Deadwood was founded in 1876 at the height of the Black Hills gold rush. Within months, as many as 10,000 miners, muleskinners and madams had descended into Deadwood Gulch. The city attained instant infamy when Wild Bill Hickok, a lawman, gunslinger and frequent subject of dime novels, was murdered by drifter Jack McCall in the Saloon #10 on August 2, 1876. Calamity Jane, Seth Bullock and Preacher Henry W. Smith were among the town's other notable residents. Other figures of the American West, including Buffalo Bill Cody and Theodore Roosevelt, were regular guests in the city at the turn of the 20th century.
When nearly all of Deadwood's ramshackle frontier buildings burned to the ground in 1879, the city's residents - who had begun to specialize in commerce rather than in prospecting - rebuilt in brick and stone. Most of these Victorian buildings remain, lined along narrow brick-paved streets, giving Deadwood an oddly European feel.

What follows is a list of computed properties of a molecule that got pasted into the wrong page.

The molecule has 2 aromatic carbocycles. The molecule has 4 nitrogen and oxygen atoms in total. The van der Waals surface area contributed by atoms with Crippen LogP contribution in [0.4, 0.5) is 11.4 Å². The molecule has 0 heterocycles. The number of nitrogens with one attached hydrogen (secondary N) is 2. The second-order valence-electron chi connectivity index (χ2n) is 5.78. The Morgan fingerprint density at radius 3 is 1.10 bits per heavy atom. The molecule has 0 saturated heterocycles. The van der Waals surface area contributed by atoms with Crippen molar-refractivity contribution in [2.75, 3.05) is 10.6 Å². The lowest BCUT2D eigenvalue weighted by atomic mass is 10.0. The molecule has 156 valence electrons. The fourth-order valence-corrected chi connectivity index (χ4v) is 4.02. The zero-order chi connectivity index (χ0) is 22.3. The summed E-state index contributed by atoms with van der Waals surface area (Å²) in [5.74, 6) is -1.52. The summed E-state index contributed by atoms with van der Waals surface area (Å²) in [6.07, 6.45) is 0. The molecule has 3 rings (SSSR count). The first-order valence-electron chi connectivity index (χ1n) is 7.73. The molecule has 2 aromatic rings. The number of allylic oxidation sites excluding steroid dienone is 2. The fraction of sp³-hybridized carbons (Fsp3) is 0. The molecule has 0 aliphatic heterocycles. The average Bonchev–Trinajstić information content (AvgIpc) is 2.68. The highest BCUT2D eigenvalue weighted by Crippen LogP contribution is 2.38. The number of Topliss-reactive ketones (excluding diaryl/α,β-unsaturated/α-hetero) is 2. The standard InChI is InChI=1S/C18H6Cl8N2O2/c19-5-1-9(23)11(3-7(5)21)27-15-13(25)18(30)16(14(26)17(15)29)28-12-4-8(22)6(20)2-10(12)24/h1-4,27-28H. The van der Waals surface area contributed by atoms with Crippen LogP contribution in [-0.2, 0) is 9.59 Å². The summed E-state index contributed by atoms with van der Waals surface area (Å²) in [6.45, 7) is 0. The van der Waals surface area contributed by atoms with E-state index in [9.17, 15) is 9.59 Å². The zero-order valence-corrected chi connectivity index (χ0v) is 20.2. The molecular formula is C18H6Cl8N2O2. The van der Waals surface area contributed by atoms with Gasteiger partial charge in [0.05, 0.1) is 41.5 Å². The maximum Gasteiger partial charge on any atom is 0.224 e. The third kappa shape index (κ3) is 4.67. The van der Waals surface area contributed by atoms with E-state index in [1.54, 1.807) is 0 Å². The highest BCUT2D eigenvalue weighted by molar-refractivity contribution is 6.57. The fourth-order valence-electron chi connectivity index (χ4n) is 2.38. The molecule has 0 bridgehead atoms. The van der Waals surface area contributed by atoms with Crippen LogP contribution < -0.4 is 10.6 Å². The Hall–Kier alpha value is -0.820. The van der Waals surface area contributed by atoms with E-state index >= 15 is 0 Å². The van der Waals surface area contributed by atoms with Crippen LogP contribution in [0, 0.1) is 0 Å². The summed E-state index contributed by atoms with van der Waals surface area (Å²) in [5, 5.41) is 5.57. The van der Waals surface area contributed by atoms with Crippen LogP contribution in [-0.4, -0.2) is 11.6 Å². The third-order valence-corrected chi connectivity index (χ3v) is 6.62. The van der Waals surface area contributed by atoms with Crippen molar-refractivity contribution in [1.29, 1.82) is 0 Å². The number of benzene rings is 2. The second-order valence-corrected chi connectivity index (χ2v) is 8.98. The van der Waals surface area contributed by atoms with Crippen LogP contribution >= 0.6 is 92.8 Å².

In 1989, Deadwood became the third place in the United States to legalize gaming (after Nevada and Atlantic City). The poker tables and slot machines help fund the city's ongoing historic preservation, which has been labeled one of the most successful in the country. Today, Deadwood's Main Street is lined mostly with small, intimate hotels and casinos. There are a few boutiques specializing in Black Hills Gold and South Dakota products, but Deadwood's historic sites and its outdoor recreation are the city's biggest draws.
Located at the northern edge of the Black Hills, Spearfish sits about 10 miles east of South Dakota's border with Wyoming along Interstate-90. With almost 10,000 residents, it's the second-la…
Although nearby Bear Butte was an important landmark for pioneers and prospectors entering the Black Hills beginning in 1875, a permanent settlement wasn't established at Sturgis until 1878, …